7. Aoun A, Al Hayek S, El Jabbour F. The need for a new model of the physician–patient relationship: A challenge for modern medical practice. Fam Med Prim Care Rev. 2018;20(4):379-384.
8. Emanuel EJ, Emanuel LL. Four models of the physician-patient relationship. JAMA J Am Med Assoc. 1992;267(16):2221-2226.
9. Ahuja AS. What is the best model of the physician-patient relationship? J Eval Clin Pract. 2019;25(6):1111-1112.
10. Clarke G, Rosencrance G, Hall RT. Physician-patient relations: No more models. Am J Bioeth. 2004;4(2):W16-W19.
11. Tan SSL, Goonawardene N. Internet health information seeking and the patient-physician relationship: A systematic review. J Med Internet Res. 2017;19(1).
12. Kerasidou A. Artificial intelligence and the ongoing need for empathy, compassion and trust in healthcare. Bull World Health Organ. 2020;98(4):245-250.
13. LaRosa E, Danks D. Impacts on Trust of Healthcare AI. AIES 2018 - Proc 2018 AAAI/ACM Conf AI, Ethics, Soc. Published online 2018:210-215.
14. Salla E, Pikkarainen M, Leväsluoto J, Blackbright H, Johansson PE. AI innovations and their impact on healthcare and medical expertise. In: ISPIM Innovation Symposium. The International Society for Professional Innovation Management (ISPIM). 2018:1-15.
15. Churcher PR. The impact of artificial intelligence on leisure. AI Soc. 1991;5(2):147-155.
16. De Micco F, Fineschi V, Banfi G, et al. From COVID-19 Pandemic to Patient Safety: A New “Spring” for Telemedicine or a Boomerang Effect? Front Med. 2022;9(June):1-12.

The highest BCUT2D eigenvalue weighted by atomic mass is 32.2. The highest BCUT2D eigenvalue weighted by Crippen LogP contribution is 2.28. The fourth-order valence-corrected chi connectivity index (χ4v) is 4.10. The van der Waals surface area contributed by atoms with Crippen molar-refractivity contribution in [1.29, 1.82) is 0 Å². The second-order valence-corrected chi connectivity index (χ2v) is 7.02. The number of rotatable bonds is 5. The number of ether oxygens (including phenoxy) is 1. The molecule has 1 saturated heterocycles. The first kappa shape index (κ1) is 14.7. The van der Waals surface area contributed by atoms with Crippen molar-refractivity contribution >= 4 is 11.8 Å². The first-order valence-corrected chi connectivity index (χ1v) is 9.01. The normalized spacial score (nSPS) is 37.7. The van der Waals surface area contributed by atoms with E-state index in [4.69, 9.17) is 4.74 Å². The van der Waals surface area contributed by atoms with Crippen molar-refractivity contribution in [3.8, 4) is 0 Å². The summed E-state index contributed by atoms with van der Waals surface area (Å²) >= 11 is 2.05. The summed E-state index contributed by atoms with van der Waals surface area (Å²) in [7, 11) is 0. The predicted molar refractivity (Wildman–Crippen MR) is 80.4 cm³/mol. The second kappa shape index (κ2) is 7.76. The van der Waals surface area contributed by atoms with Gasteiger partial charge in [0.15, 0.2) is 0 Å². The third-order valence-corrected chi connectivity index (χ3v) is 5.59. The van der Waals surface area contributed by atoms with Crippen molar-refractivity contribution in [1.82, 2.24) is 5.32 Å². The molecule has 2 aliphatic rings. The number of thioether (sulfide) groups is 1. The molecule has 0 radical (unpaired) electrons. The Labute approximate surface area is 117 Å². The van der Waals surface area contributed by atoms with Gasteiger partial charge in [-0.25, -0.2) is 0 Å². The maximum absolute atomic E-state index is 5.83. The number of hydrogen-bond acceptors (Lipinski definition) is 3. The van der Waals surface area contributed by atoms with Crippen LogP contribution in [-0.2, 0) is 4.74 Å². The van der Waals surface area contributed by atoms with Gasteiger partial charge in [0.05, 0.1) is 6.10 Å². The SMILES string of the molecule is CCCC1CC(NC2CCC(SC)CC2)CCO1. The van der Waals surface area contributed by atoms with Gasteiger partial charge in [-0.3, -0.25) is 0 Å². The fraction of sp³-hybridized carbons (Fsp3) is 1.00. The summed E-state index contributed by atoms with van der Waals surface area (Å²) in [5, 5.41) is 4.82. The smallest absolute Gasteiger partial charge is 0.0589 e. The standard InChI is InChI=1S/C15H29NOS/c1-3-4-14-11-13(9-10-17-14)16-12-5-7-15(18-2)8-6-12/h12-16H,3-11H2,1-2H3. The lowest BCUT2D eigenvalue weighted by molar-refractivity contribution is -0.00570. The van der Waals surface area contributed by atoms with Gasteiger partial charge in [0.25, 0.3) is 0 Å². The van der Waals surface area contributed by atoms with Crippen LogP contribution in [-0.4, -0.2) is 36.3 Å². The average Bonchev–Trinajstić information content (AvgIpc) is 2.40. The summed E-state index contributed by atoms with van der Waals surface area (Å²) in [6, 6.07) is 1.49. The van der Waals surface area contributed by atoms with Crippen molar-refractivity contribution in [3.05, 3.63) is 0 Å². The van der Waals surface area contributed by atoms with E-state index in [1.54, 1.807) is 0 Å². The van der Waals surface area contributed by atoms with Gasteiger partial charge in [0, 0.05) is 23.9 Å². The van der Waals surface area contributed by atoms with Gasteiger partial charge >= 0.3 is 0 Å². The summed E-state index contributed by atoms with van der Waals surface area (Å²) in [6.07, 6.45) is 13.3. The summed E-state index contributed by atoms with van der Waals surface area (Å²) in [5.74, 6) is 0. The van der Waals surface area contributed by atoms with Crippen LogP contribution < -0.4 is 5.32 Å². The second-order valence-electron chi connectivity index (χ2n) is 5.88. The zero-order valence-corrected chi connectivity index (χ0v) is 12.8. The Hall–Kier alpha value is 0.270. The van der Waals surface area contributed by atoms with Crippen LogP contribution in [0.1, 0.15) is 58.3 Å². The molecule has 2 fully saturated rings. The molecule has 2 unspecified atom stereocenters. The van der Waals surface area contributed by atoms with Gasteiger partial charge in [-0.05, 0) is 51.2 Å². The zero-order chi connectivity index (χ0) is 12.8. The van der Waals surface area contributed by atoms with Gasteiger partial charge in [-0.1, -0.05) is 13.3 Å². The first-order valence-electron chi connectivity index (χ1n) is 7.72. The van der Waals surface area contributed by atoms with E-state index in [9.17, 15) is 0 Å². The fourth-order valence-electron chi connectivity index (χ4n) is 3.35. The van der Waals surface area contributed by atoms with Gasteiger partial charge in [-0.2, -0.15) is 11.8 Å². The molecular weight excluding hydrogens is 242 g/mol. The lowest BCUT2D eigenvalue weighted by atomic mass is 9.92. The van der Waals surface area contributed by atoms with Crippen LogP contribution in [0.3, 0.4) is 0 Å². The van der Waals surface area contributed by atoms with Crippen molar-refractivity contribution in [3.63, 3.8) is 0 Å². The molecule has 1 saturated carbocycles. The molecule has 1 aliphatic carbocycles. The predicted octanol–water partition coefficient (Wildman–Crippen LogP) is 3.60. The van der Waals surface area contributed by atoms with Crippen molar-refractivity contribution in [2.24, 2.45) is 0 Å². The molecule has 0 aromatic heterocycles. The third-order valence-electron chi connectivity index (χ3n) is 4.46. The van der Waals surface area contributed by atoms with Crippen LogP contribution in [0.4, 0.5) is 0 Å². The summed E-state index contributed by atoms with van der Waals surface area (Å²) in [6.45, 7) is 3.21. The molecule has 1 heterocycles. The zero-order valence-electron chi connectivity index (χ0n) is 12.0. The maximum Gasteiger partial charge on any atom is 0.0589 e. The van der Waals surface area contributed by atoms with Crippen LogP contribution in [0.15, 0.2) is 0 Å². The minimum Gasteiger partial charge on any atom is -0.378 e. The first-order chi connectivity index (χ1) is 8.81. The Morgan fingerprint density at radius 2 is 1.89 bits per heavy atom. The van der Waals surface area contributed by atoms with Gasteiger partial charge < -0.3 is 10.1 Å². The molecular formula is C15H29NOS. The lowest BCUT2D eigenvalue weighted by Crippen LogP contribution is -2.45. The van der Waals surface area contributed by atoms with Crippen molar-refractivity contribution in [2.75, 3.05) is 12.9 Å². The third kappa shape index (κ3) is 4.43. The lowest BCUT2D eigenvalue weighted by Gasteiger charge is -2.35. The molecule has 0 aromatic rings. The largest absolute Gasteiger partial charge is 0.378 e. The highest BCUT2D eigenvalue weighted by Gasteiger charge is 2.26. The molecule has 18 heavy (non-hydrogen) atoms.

17. Aminololama-Shakeri S, López JE. The doctor-patient relationship with artificial intelligence. Am J Roentgenol. 2019;212(2):308-310.
18. Ilkilic I. Reshaping the Patient-Physician Relationship through Artificial Intelligence in Medicine? -Promises, Opportunities, and Ethical Challenges. J AI Humanit. 2020;6(0):9-31.
19. Kühler M. Exploring the phenomenon and ethical issues of AI paternalism in health apps. Bioethics. 2022;36(2):194-200.
20. Triberti S, Durosini I, Pravettoni G. A “Third Wheel” Effect in Health Decision Making Involving Artificial Entities: A Psychological Perspective. Front Public Heal. 2020;8(April):1-9.
21. Nov O, Aphinyanaphongs Y, Lui YW, et al. The transformation of patient-clinician relationships with AI-based medical advice. Commun ACM. 2021;64(3):46-48.
22. Paranjape K, Schinkel M, Panday RN, Car J, Nanayakkara P. Introducing artificial intelligence training in medical education. JMIR Med Educ. 2019;5(2).
23. Kundu S. How will artificial intelligence change medical training? Commun Med. 2021;1(1):8-10.
24. Grossi AA, Nicoli F, de Feo TM, et al. The 3-T Model of Informed Consent for Nonstandard Risk Donors: A Proposal for Transplant Clinical Practice. Transplant Direct. 2021;7(11):1-8.
25. Grossi AA, De Feo TM, Ambrosini A, Picozzi M. Shared decision-making and disclosure of adverse events: critical aspects for the quality and safety of kidney transplant practice. J Nephrol. 2022 May;35(4):1305-1307. Epub 2021 Nov 16. PMID: 34787797.